ERECTION AND EJACULATION

Erection is purely vascular. It occurs in response to parasympathetic stimulation and is independent of compression by the ischiocavernosi and bulbospongiosus, although these may contribute to maximum rigidity. Sexual arousal leads to rapid inflow from the helicine arteries following relaxation of the smooth muscle of the corpora cavernosa, an event which is dependent on the production of nitrous oxide and cyclic GMP. This inflow of blood fills the cavernous spaces leading to tumescence. The resulting distension converts tumescence to erection by pressure on the subtunical veins, which drain the erectile tissue, thereby obstructing them. The pressure within the corpora cavernosa is maintained at 100 mmHg to maintain penile erection. Continuing cutaneous stimulation of the glans and frenulum contributes significantly to maintaining erection and initiating orgasm and ejaculation. Erection is thus dependent on a normal psychogenic response to stimulation, intact parasympathetic nerves, corporal smooth muscle capable of relaxation, patent arteries capable of delivering blood at the required rate, and a normal venous system.


Ejaculation consists of two processes: emission and ejaculation. Emission is the transmission of seminal fluid from the vasa, prostate and seminal vesicles into the prostatic urethra under sympathetic control. Ejaculation is the onward transmission of seminal fluid from the prostatic urethra to the exterior. This has autonomic and somatic components. The first discernible part of the process is contraction of bulbospongiosus, which contracts about six times under somatic control. The way in which seminal fluid crosses the external urethral sphincter into the bulbar urethra is not clear: it is known to be under autonomic control and is timed such that from the second to the final contraction of bulbospongiosus the ejaculate appears from the external meatus, in some younger men in a pulsatile fashion.
Failure to achieve tumescence with adequate stimulation is termed impotence or more recently and politically correctly, erectile dysfunction. The mechanism of erection is complex: failure in any of the previously mentioned components can result in impotence. The commonest causes include psychogenic disturbance with failure to relax cavernous smooth muscle; arterial insufficiency, as a result of atheromatous disease; and damage to the parasympathetic nervous system secondary to diabetes or following pelvic surgery such as radical prostatectomy, radical cystectomy or bowel resection. Pharmacotherapy is predominantly directed at achieving cavernosal smooth muscle relaxation.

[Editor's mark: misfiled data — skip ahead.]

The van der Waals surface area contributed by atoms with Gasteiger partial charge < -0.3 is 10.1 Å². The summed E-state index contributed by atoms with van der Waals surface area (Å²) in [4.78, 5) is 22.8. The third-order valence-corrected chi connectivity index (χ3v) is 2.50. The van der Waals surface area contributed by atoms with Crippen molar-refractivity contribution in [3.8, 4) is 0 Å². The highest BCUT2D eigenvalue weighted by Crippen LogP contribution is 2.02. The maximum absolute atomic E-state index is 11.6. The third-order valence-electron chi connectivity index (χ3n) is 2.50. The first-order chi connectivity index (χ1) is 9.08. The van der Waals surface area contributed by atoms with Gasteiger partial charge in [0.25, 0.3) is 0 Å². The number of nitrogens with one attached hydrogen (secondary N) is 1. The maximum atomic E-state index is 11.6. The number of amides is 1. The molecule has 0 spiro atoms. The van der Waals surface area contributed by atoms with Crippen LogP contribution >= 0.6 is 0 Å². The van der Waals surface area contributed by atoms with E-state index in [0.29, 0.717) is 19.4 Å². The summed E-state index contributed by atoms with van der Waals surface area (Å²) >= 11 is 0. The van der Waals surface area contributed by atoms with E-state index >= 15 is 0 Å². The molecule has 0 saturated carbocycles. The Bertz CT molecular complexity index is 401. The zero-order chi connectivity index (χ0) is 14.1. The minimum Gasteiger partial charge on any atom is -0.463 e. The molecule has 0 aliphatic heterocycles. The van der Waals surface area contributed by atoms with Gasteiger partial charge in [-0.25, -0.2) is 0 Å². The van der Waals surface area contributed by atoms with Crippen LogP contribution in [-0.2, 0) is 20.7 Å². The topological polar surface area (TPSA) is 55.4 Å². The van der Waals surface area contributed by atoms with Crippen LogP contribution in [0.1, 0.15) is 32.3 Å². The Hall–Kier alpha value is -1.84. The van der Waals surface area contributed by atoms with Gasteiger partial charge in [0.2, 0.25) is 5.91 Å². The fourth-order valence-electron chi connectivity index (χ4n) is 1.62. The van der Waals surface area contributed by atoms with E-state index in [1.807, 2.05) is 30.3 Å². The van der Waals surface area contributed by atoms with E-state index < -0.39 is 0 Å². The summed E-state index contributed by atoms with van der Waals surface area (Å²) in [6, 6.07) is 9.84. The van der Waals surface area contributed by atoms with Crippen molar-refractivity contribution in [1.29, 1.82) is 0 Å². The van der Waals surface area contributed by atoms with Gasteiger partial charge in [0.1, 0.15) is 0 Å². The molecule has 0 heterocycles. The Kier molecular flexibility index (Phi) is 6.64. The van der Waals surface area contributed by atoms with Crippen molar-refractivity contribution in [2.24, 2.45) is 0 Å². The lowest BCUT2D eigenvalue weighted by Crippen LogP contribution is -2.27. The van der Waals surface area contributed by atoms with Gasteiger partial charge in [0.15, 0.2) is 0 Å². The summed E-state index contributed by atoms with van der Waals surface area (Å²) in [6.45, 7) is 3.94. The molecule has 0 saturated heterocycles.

Detumescence is effected through the sympathetic pathway. Failure of an erection to detumesce is termed priapism. This can occur spontaneously but is most commonly seen with conditions that impair blood flow by increasing its viscosity such as sickle cell anaemia or leukaemia, or as a consequence of drug treatment when given by injection. These conditions result in ischaemia of the corporal smooth muscle, which causes pain within the penis.
Peyronie's disease produces a bend in the erect penis. This is most commonly a dorsal curvature and results from a localized thickening or plaque of the corpora cavernosa which prevents expansion of a segment during erection.


REFERENCES

Lepor H, Gregerman M, Crosby R, Mostofi FK, Walsh PC 1985 Precise localization of the autonomic nerves of the pelvic plexus to the corpora cavernosa: a detailed anatomical study of the adult male pelvis. J Urol 133: 207-212. Medline Similar articles
Mundy AR, Fitzpatrick J, Neal D, George N (eds) 1999 Male sexual function. In: The Scientific Basis of Urology, Chapter 12. Isis Medical Media: 243-53.
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